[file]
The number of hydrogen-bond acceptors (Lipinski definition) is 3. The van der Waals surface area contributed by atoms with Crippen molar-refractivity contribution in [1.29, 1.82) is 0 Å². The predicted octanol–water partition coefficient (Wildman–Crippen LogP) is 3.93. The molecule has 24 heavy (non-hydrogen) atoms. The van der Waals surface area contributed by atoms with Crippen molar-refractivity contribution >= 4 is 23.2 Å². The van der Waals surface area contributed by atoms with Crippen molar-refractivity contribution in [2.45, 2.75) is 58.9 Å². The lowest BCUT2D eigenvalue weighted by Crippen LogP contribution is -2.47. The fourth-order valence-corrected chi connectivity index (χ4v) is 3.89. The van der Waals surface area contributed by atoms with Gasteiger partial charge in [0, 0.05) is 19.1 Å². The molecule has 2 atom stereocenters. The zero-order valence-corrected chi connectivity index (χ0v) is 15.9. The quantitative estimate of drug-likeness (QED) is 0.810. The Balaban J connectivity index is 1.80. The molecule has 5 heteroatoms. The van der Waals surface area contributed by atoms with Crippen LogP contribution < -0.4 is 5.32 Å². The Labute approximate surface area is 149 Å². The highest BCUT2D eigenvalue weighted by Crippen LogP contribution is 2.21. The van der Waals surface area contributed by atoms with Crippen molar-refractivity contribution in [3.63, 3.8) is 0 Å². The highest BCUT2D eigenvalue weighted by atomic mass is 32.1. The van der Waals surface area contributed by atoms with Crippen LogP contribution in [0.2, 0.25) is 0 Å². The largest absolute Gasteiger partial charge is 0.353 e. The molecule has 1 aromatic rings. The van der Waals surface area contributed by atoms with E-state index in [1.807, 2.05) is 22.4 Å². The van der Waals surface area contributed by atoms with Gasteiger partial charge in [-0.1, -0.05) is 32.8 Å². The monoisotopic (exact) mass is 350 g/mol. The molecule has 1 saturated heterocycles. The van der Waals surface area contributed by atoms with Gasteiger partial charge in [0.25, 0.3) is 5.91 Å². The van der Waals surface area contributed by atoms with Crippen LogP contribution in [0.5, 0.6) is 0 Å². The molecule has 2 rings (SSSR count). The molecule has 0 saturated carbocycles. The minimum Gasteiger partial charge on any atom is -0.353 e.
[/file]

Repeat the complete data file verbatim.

The number of hydrogen-bond acceptors (Lipinski definition) is 3. The van der Waals surface area contributed by atoms with Crippen molar-refractivity contribution in [1.29, 1.82) is 0 Å². The predicted octanol–water partition coefficient (Wildman–Crippen LogP) is 3.93. The molecule has 24 heavy (non-hydrogen) atoms. The van der Waals surface area contributed by atoms with Crippen molar-refractivity contribution >= 4 is 23.2 Å². The van der Waals surface area contributed by atoms with Crippen molar-refractivity contribution in [2.45, 2.75) is 58.9 Å². The lowest BCUT2D eigenvalue weighted by Crippen LogP contribution is -2.47. The fourth-order valence-corrected chi connectivity index (χ4v) is 3.89. The van der Waals surface area contributed by atoms with Gasteiger partial charge in [0, 0.05) is 19.1 Å². The molecule has 2 atom stereocenters. The zero-order valence-corrected chi connectivity index (χ0v) is 15.9. The quantitative estimate of drug-likeness (QED) is 0.810. The Balaban J connectivity index is 1.80. The molecule has 5 heteroatoms. The van der Waals surface area contributed by atoms with Crippen LogP contribution < -0.4 is 5.32 Å². The Labute approximate surface area is 149 Å². The highest BCUT2D eigenvalue weighted by Crippen LogP contribution is 2.21. The van der Waals surface area contributed by atoms with Crippen molar-refractivity contribution in [3.63, 3.8) is 0 Å². The highest BCUT2D eigenvalue weighted by atomic mass is 32.1. The van der Waals surface area contributed by atoms with Crippen LogP contribution in [0.2, 0.25) is 0 Å². The largest absolute Gasteiger partial charge is 0.353 e. The molecule has 1 aromatic rings. The van der Waals surface area contributed by atoms with E-state index in [1.807, 2.05) is 22.4 Å². The van der Waals surface area contributed by atoms with Gasteiger partial charge in [-0.1, -0.05) is 32.8 Å². The monoisotopic (exact) mass is 350 g/mol. The molecule has 1 saturated heterocycles. The van der Waals surface area contributed by atoms with Gasteiger partial charge in [0.25, 0.3) is 5.91 Å². The van der Waals surface area contributed by atoms with Crippen LogP contribution in [0.5, 0.6) is 0 Å². The molecule has 2 rings (SSSR count). The molecule has 0 saturated carbocycles. The minimum Gasteiger partial charge on any atom is -0.353 e.